Dementia Care Learnings from Atlanta
Pauline Shaw, Director of Care & Service Development at The Royal Star & Garter Homes recently attended the Dementia Action Alliance (DAA) Conference 2017 – Re-Imagine Life With Dementia: Engage-Empower-Enable in Atlanta, Georgia.
The world of dementia care holds many exciting opportunities for development and innovation; we are all as providers, constantly learning how to be better, to recognise what ‘good’ looks, feels and sounds like. What better way than where possible, to seek the views of people living with dementia. The statement ‘not about us, without us’ should universally apply in any context but particularly with people who are vulnerable to having their needs overlooked or diminished. Understanding what ‘good’, or actually more to their point, what ‘excellent’ looks like, requires us to look beyond the boundaries of our own professional or personal experience and engage with others in order to learn. What are their views and experiences? What works, what’s not working? Ideally, get invited to tours of other care homes and centres to see what they are providing and engage with colleagues in the sector to share best practice. Therefore I was delighted to be presented with an opportunity to attend the Dementia Action Alliance (DAA) Conference 2017 – Re-Imagine Life With Dementia: Engage-Empower-Enable in Atlanta, Georgia.
The Royal Star & Garter Homes, the Charity I work for, often showcases the care it provides, with visitors from many countries sharing their delight at what they see and importantly what they feel when they visit one of the Charity’s Homes. The Charity is on the dementia care international map as we have welcomed in the past three years, professional visitors from several states in the US, Canada, Singapore and Finland and of course visitors from all parts of the U.K. Sharing what we do is good for everyone because it validates the excellent environments we have created, the compassionate, loving care provided by our dedicated staff and volunteer teams and most importantly it raises the profile of our veterans and their families.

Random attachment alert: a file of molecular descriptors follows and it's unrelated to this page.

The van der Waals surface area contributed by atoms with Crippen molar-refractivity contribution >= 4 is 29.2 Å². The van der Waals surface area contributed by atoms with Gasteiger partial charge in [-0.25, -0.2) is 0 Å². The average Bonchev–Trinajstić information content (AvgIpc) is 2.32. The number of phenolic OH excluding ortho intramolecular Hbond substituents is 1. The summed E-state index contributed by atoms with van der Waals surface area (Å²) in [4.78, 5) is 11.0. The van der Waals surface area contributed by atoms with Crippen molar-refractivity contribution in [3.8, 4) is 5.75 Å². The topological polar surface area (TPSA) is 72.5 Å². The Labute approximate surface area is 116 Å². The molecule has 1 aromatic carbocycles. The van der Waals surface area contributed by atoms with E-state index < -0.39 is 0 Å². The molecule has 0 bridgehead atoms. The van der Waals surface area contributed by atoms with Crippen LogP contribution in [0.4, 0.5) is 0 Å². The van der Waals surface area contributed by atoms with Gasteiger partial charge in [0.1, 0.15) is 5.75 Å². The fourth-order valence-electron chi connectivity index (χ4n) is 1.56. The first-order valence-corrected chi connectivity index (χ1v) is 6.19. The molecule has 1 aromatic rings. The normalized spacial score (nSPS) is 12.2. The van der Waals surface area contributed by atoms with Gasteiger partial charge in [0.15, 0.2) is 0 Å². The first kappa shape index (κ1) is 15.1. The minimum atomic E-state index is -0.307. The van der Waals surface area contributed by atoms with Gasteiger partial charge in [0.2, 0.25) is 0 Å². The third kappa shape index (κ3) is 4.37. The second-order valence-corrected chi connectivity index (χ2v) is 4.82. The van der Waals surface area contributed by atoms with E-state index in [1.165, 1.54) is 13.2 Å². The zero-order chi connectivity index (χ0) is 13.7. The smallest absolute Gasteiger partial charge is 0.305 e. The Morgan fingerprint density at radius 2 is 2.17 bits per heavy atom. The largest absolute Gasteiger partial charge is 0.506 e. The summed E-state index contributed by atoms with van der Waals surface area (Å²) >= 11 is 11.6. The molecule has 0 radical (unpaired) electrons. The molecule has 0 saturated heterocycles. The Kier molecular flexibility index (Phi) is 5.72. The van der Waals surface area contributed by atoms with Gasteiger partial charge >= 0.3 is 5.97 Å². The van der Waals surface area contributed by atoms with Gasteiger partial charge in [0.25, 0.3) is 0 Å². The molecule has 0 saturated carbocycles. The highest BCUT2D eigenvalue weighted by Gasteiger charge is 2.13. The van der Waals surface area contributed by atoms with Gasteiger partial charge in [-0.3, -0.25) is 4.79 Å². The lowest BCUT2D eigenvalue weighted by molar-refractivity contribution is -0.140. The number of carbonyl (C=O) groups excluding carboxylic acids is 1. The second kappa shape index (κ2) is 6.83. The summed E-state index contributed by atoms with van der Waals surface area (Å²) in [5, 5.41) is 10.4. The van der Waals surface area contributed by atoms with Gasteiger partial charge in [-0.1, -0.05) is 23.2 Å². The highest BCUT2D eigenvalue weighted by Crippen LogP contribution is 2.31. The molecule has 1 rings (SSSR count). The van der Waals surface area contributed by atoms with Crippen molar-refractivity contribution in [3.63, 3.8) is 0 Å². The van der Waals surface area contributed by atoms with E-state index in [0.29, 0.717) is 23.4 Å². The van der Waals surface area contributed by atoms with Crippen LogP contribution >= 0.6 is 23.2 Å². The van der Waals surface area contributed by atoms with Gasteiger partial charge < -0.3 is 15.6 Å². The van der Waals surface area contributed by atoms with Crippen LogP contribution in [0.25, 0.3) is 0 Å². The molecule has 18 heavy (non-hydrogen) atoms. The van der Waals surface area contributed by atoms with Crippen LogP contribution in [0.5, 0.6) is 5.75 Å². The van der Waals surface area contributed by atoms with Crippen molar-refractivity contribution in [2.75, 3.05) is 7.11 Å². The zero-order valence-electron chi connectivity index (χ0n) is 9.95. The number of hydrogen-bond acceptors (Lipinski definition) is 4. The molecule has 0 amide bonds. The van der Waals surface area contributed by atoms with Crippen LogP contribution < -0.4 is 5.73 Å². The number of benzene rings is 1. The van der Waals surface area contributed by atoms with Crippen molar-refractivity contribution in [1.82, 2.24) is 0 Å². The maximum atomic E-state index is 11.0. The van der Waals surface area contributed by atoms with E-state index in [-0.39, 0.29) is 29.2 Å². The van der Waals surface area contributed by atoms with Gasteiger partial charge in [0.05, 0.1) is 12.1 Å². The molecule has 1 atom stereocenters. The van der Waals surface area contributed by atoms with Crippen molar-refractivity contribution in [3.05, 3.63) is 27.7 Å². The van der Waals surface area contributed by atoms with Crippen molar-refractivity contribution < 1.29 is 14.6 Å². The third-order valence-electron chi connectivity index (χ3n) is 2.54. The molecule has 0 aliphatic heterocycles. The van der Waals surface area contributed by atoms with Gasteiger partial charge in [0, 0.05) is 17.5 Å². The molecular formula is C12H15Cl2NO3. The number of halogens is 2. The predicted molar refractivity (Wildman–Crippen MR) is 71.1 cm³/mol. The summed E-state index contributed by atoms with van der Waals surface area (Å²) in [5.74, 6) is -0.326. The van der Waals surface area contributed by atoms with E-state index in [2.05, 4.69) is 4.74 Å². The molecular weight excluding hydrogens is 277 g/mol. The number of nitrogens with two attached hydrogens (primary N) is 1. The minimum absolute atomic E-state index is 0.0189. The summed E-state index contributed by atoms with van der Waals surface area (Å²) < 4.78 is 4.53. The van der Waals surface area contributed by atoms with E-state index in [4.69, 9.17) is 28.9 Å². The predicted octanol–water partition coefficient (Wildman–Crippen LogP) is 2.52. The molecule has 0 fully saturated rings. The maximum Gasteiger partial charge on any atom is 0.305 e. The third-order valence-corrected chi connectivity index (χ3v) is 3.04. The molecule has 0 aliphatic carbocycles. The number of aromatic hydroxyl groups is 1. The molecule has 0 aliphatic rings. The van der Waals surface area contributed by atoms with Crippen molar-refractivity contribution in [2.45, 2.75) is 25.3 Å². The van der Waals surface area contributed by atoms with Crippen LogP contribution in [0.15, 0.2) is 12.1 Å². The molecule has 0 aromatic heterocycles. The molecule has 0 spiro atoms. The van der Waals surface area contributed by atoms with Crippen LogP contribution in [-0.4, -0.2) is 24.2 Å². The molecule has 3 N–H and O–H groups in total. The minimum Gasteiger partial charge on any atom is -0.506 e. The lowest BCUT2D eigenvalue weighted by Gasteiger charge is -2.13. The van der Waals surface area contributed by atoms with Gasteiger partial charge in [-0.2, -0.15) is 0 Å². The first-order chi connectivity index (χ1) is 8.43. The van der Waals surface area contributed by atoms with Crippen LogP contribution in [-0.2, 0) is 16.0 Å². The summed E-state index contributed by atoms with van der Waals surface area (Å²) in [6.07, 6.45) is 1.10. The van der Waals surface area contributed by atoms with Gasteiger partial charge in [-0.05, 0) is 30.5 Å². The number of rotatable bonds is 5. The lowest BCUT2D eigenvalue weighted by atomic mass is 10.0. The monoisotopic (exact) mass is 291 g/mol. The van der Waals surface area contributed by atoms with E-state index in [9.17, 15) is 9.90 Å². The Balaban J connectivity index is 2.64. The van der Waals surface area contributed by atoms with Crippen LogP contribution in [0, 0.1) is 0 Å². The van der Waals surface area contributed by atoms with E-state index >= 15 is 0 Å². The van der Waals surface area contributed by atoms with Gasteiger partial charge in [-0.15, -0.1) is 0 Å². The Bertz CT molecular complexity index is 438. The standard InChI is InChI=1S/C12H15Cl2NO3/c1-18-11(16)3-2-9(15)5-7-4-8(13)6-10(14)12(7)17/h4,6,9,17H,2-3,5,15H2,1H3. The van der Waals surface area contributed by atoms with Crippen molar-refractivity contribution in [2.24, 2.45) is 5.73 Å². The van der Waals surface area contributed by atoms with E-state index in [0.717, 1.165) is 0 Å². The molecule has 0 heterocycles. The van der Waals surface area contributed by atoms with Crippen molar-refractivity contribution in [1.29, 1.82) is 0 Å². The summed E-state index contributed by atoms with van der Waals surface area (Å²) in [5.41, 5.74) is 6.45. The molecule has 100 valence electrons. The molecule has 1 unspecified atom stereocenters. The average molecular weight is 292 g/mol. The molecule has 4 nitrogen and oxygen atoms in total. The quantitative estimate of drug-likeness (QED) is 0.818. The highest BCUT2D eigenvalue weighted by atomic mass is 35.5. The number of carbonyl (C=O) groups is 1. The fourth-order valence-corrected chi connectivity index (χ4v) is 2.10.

So back to Atlanta, and what have I learnt to take back to Surbiton, Solihull, Hampton and High Wycombe which will benefit us all? Having just attended the final Town Hall meeting for the day and waiting for the taxi I take in the sights and sounds of the sprawling city, I have only glimpsed during my stay to contemplate this question. I conclude that there is no one moment of learning or magic fairy dust to take back to the UK from the conference; the US experiences all too familiar issues in relation to underfunding of care, inconsistent quality of care, high use of antipsychotic medications, staff recruitment and societal attitudes towards old age and in particular to people living with dementia.
What I did hear, and found inspiring was from a panel of ‘experts by experience’, people living with dementia able to speak about their feelings, preferences, experiences and hopes for the future. They urged care professionals to look at how things can be done differently, push back against the medicalisation of the condition. In terms of care, this means not focussing on what type of dementia a person has but on how to enable them to live as full and rewarding life as possible. How to live well with dementia. They spoke of ‘Person Directed Care’ which provides a more active nuance to the classic ‘Person-centred Care’ which remains the cornerstone of care in whatever context, and I have no doubt will continue to do so.
I believe my take home message, following all of the interesting and diverse sessions and speaking with many inspirational people, is not to underestimate the absolute need to directly involve people living with dementia wherever this is possible and to listen with an open mind and heart.